The Case Is Stated: the Trial of Pat Rickman

by Kristine Schmucker, HCHM Curator

Part 2 of 2

“The Case Is Stated”

Patrick Rickman was charged with 1st Degree Murder for the death of Thomas Williams on February 14, 1895.  On July 10, 1895, the Newton Daily Republican began coverage of the trial.

Newton Daily Republican, July 10, 1895.

The charged carried the possibility of the death penalty. The jury selection was completed at 3:50 pm on July 10, and consisted of Adam Kramer, E.D. Brown, A.D. Brubaker, W.J. Sloan, William Dalton, George H. Kline, Charles Barnard, E.R. Smith, Linsey Harlow, J.C. Matlack, J.S. Stone and F.M. Payne.

The Attorneys & Opening Statements

Charles E. Branine, HV County Attorney, Photo Courtesy Jullian Wall.

Harvey County Attorney, Charles E. Branine spoke for 16 minutes, describing the details of what happened the morning of February 14, 1895.  He concluded that the because of the “motive and spirit of the act committed by the defendant” jury would be “unable to return any other verdict than guilty as charged.”

 

Charles Bucher, Photo Courtesy Jullian Wall.

Attorney Charles Bucher gave the opening statement for the defense.

“We did not kill Tom Williams with malice aforethought, nor did we kill deliberately and in cold blood.  At yonder table sits a man for whose life a fight is now going on, Pat Rickman, one of the best men in Harvey County, even if his skin be black.”****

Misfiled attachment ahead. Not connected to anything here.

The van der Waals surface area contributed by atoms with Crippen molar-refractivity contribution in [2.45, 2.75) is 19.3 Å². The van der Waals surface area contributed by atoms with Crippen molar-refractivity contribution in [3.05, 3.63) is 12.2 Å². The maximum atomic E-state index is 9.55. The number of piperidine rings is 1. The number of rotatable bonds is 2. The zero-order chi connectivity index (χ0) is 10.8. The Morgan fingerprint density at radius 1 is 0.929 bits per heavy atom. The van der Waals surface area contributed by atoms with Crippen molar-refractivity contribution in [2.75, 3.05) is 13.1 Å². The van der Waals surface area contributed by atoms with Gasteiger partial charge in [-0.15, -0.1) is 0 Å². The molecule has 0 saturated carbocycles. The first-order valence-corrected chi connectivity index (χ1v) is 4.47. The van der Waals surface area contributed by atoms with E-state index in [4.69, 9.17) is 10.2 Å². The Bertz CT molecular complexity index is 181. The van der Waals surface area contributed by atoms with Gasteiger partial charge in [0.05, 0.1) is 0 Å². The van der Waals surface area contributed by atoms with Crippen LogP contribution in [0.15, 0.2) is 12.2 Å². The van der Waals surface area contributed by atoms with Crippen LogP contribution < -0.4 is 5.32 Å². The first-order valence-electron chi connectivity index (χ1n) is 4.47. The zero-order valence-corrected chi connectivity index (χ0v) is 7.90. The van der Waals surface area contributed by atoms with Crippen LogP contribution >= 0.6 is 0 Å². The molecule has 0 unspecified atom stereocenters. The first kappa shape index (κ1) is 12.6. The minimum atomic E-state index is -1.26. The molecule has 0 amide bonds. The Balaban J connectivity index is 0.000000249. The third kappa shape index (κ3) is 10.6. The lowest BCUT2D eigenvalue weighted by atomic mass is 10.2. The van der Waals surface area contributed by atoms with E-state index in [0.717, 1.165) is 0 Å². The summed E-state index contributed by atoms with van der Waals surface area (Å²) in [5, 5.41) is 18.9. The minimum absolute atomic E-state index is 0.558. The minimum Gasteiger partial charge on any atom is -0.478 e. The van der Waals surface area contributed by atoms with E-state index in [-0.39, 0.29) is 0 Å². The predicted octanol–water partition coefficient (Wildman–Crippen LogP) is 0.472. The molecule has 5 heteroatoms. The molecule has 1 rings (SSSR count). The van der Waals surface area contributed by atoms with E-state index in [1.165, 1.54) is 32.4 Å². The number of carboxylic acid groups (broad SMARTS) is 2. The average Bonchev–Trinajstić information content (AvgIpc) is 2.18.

Bucher talked for 30 minutes, describing a family man that found evidence of his wife’s adultery. The resulting despair led him to become insane. Bucher concluded that “it would be proved that insanity was in the Rickman blood and that several of Pat’s relatives had died . . . with diseased minds.” The defense claimed Temporary Insanity.

Cornoner James McKee reported on his findings.  Williams had sustained 5 scalp wounds and a bullet wound. The bullet passing through the right lobe of the liver. McKee observed that  “the gunshot would would under any circumstances cause death in thirty minutes.”

Witnesses for the State

Several of the witnesses were family members that had observed the trouble the couple had been having in the last year and the role that Williams played.  A.B. Burdine, Amanda’s brother, noted that he had advised his brother-in-law to open his sister’s letters.  Mrs. J.A. Robinson, a sister,  recalled that she had met Williams at the Rickman home several times when Pat was not there. Several witnesses reported that Rickman said, “if ever a man should come between him and his wife, he would kill him.”